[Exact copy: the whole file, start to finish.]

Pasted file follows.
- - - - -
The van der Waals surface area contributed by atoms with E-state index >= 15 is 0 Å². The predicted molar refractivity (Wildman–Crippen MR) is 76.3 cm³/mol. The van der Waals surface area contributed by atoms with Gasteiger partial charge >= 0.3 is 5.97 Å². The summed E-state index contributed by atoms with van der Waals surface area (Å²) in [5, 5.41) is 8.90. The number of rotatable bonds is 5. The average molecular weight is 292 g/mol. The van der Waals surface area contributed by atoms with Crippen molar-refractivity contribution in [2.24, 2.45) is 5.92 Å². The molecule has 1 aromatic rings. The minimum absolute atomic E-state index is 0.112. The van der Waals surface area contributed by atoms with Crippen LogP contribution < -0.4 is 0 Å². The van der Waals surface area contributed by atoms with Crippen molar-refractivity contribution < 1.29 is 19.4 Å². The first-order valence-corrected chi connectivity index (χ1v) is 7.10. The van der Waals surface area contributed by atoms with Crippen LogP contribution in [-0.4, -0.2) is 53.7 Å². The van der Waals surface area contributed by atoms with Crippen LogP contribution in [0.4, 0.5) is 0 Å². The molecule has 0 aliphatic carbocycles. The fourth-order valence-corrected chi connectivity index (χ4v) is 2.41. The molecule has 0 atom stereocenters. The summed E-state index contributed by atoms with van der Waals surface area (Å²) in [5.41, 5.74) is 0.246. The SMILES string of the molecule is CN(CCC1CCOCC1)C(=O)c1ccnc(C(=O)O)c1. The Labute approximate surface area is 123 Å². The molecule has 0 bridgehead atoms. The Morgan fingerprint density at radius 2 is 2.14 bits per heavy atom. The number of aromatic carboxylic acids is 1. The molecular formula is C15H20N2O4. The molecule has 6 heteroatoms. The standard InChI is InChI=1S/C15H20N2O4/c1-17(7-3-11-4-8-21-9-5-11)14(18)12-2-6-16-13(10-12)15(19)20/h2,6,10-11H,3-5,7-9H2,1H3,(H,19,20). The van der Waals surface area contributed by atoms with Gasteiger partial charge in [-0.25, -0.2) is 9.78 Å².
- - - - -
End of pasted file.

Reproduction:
The van der Waals surface area contributed by atoms with E-state index >= 15 is 0 Å². The predicted molar refractivity (Wildman–Crippen MR) is 76.3 cm³/mol. The van der Waals surface area contributed by atoms with Gasteiger partial charge >= 0.3 is 5.97 Å². The summed E-state index contributed by atoms with van der Waals surface area (Å²) in [5, 5.41) is 8.90. The number of rotatable bonds is 5. The average molecular weight is 292 g/mol. The van der Waals surface area contributed by atoms with Crippen molar-refractivity contribution in [2.24, 2.45) is 5.92 Å². The molecule has 1 aromatic rings. The minimum absolute atomic E-state index is 0.112. The van der Waals surface area contributed by atoms with Crippen LogP contribution < -0.4 is 0 Å². The van der Waals surface area contributed by atoms with Crippen molar-refractivity contribution < 1.29 is 19.4 Å². The first-order valence-corrected chi connectivity index (χ1v) is 7.10. The van der Waals surface area contributed by atoms with Crippen LogP contribution in [-0.4, -0.2) is 53.7 Å². The van der Waals surface area contributed by atoms with Crippen LogP contribution in [0.4, 0.5) is 0 Å². The molecule has 0 aliphatic carbocycles. The fourth-order valence-corrected chi connectivity index (χ4v) is 2.41. The molecule has 0 atom stereocenters. The summed E-state index contributed by atoms with van der Waals surface area (Å²) in [5.41, 5.74) is 0.246. The SMILES string of the molecule is CN(CCC1CCOCC1)C(=O)c1ccnc(C(=O)O)c1. The Labute approximate surface area is 123 Å². The molecule has 0 bridgehead atoms. The Morgan fingerprint density at radius 2 is 2.14 bits per heavy atom. The number of aromatic carboxylic acids is 1. The molecular formula is C15H20N2O4. The molecule has 6 heteroatoms. The standard InChI is InChI=1S/C15H20N2O4/c1-17(7-3-11-4-8-21-9-5-11)14(18)12-2-6-16-13(10-12)15(19)20/h2,6,10-11H,3-5,7-9H2,1H3,(H,19,20). The van der Waals surface area contributed by atoms with Gasteiger partial charge in [-0.25, -0.2) is 9.78 Å².